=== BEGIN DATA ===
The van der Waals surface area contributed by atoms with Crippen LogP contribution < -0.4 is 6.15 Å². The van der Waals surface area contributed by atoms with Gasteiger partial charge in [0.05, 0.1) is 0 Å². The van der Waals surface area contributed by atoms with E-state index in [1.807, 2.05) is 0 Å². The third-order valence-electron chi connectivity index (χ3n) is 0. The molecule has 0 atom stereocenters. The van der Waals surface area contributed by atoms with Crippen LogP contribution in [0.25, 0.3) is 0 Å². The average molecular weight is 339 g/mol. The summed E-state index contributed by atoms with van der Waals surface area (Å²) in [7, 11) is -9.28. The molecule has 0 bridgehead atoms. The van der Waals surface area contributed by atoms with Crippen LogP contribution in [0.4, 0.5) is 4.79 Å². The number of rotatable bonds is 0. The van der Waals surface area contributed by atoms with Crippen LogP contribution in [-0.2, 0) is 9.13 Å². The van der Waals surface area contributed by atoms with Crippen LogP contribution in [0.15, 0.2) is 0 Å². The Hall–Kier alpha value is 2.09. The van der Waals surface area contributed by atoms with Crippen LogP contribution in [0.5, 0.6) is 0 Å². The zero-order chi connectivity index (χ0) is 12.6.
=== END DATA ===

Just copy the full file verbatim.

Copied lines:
The van der Waals surface area contributed by atoms with Crippen LogP contribution < -0.4 is 6.15 Å². The van der Waals surface area contributed by atoms with Gasteiger partial charge in [0.05, 0.1) is 0 Å². The van der Waals surface area contributed by atoms with E-state index in [1.807, 2.05) is 0 Å². The third-order valence-electron chi connectivity index (χ3n) is 0. The molecule has 0 atom stereocenters. The van der Waals surface area contributed by atoms with Crippen LogP contribution in [0.25, 0.3) is 0 Å². The average molecular weight is 339 g/mol. The summed E-state index contributed by atoms with van der Waals surface area (Å²) in [7, 11) is -9.28. The molecule has 0 bridgehead atoms. The van der Waals surface area contributed by atoms with Crippen LogP contribution in [0.4, 0.5) is 4.79 Å². The number of rotatable bonds is 0. The van der Waals surface area contributed by atoms with Crippen LogP contribution in [-0.2, 0) is 9.13 Å². The van der Waals surface area contributed by atoms with Crippen LogP contribution in [0.15, 0.2) is 0 Å². The Hall–Kier alpha value is 2.09. The van der Waals surface area contributed by atoms with Crippen LogP contribution in [0.5, 0.6) is 0 Å². The zero-order chi connectivity index (χ0) is 12.6.